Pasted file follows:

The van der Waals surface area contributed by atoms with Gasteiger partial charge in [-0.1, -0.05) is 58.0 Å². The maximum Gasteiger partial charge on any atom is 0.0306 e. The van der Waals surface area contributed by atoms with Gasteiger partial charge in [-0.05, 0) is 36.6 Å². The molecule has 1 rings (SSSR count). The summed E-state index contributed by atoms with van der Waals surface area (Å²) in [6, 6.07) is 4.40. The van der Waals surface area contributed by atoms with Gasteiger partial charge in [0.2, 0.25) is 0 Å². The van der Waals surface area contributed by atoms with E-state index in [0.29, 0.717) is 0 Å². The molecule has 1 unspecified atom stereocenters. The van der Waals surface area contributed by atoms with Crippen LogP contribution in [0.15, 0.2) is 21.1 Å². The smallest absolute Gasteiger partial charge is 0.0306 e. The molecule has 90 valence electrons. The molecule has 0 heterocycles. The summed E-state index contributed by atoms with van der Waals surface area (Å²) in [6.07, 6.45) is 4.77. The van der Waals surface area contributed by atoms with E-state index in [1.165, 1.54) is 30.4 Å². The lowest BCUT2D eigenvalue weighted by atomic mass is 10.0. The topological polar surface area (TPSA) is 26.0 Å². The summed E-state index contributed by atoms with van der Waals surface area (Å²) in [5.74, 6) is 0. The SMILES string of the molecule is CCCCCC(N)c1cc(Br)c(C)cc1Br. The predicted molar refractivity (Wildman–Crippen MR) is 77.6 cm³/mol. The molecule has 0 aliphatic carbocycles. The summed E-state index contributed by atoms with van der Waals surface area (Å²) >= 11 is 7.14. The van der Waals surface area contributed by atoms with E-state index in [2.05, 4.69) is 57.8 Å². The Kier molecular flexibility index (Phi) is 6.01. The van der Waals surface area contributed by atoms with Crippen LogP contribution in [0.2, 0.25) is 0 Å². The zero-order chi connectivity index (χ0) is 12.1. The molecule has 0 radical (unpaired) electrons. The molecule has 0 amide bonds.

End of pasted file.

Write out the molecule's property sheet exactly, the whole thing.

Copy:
The van der Waals surface area contributed by atoms with Gasteiger partial charge in [-0.1, -0.05) is 58.0 Å². The maximum Gasteiger partial charge on any atom is 0.0306 e. The van der Waals surface area contributed by atoms with Gasteiger partial charge in [-0.05, 0) is 36.6 Å². The molecule has 1 rings (SSSR count). The summed E-state index contributed by atoms with van der Waals surface area (Å²) in [6, 6.07) is 4.40. The van der Waals surface area contributed by atoms with Gasteiger partial charge in [0.2, 0.25) is 0 Å². The van der Waals surface area contributed by atoms with E-state index in [0.29, 0.717) is 0 Å². The molecule has 1 unspecified atom stereocenters. The van der Waals surface area contributed by atoms with Crippen LogP contribution in [0.15, 0.2) is 21.1 Å². The smallest absolute Gasteiger partial charge is 0.0306 e. The molecule has 90 valence electrons. The molecule has 0 heterocycles. The summed E-state index contributed by atoms with van der Waals surface area (Å²) in [6.07, 6.45) is 4.77. The van der Waals surface area contributed by atoms with E-state index in [1.165, 1.54) is 30.4 Å². The lowest BCUT2D eigenvalue weighted by atomic mass is 10.0. The topological polar surface area (TPSA) is 26.0 Å². The summed E-state index contributed by atoms with van der Waals surface area (Å²) in [5.74, 6) is 0. The SMILES string of the molecule is CCCCCC(N)c1cc(Br)c(C)cc1Br. The predicted molar refractivity (Wildman–Crippen MR) is 77.6 cm³/mol. The molecule has 0 aliphatic carbocycles. The summed E-state index contributed by atoms with van der Waals surface area (Å²) >= 11 is 7.14. The van der Waals surface area contributed by atoms with E-state index in [2.05, 4.69) is 57.8 Å². The Kier molecular flexibility index (Phi) is 6.01. The van der Waals surface area contributed by atoms with Crippen LogP contribution in [0.2, 0.25) is 0 Å². The zero-order chi connectivity index (χ0) is 12.1. The molecule has 0 radical (unpaired) electrons. The molecule has 0 amide bonds.